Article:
Origin of punk1
- something or someone worthless or unimportant.
- a young ruffian; hoodlum.
- an inexperienced youth.
- a young male partner of a homosexual.
- an apprentice, especially in the building trades.
- Prison Slang.a boy.
Origin of punk2
Examples from the Web for punk
Legs McNeil, of Punk magazine fame, once called him “cute” and “charming.”‘All Good Cretins Go to Heaven’: Dee Dee Ramone’s Twisted Punk Paintings|Melissa Leon|December 15, 2014|DAILY BEAST
Her new memoir looks back at her life lived by the principles of punk.
And then, at the close of our conversation, her punk roots reared their head like they had never disappeared.
What has the transition to becoming a woman in punk been like?
But the bands that I was initially attracted to in punk rock were anarchist punk bands.
All is ready for the tired traveler, and a boy can be hired for a trifling sum to make the punkah "punk."Camps and Trails in China|Roy Chapman Andrews and Yvette Borup Andrews
Everybody laughed, as in duty bound when the boss cracks a joke, no matter how punk it is; and then Holmes put his oar in.The Adventures of the Eleven Cuff-Buttons|James Francis Thierry
He took a piece of punk from a waterproof box that he carried in his pocket and focussed the sun's rays on it.The Land of the Changing Sun|William N. Harben
The punk smoke was so dense up there that he could hardly get his breath.A Busy Year at the Old Squire's|Charles Asbury Stephens
In Fig. 1 is shown how the parachute is dropped by the burning of a piece of punk.The Boy Mechanic, Book 2|Various
- a youth movement of the late 1970s, characterized by anti-Establishment slogans and outrageous clothes and hairstyles
- an adherent of punk
- short for punk rock
- (as modifier)a punk record
Word Origin for punk
Word Origin for punk
"inferior, bad," 1896, also as a noun, "something worthless," earlier "rotten wood used as tinder" (1680s), "A word in common use in New England, as well as in the other Northern States and Canada" [Bartlett]; perhaps from Delaware (Algonquian) ponk, literally "dust, powder, ashes;" but Gaelic spong "tinder" also has been suggested (cf. spunk "touchwood, tinder," 1580s).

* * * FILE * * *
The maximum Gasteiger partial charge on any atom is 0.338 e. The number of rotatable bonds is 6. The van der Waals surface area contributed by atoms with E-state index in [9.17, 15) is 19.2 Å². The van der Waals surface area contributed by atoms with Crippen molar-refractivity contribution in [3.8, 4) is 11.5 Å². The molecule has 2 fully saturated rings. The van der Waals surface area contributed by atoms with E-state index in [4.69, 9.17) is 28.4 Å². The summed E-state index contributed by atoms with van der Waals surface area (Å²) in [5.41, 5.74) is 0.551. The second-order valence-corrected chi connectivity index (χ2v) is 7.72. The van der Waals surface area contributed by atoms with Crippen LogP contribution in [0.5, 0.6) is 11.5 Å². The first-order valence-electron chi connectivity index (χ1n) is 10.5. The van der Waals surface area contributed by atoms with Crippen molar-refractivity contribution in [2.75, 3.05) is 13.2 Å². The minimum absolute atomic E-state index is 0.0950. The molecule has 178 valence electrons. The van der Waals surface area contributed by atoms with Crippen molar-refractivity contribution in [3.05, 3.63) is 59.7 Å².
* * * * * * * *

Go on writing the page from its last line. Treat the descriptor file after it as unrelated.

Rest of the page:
"worthless person" (especially a young hoodlum), 1917, probably from punk kid "criminal's apprentice," underworld slang first attested 1904 (with overtones of "catamite"). Ultimately from punk (n.1) or else from punk "prostitute, harlot, strumpet," first recorded 1590s, of unknown origin.
For sense shift from "harlot" to "homosexual," cf. gay. By 1923 used generally for "young boy, inexperienced person" (originally in show business, e.g. punk day, circus slang from 1930, "day when children are admitted free"). The verb meaning "to back out of" is from 1920.
The "young criminal" sense is no doubt the inspiration in punk rock first attested 1971 (in a Dave Marsh article in "Creem," referring to Rudi "Question Mark" Martinez); popularized 1976.
If you looked different, people tried to intimidate you all the time. It was the same kind of crap you had to put up with as a hippie, when people started growing long hair. Only now it was the guys with the long hair yelling at you. You think they would have learned something. I had this extreme parrot red hair and I got hassled so much I carried a sign that said "FUCK YOU ASSHOLE." I got so tired of yelling it, I would just hold up the sign. [Bobby Startup, Philadelphia punk DJ, "Philadelphia Weekly," Oct. 10, 2001]
"Chinese incense," 1870, from punk (adj.).
A type of rock 'n' roll with loud, energetic music and often harsh lyrics criticizing traditional society and culture. It was named after the punks, an anarchistic youth movement that surfaced in Great Britain in the 1970s.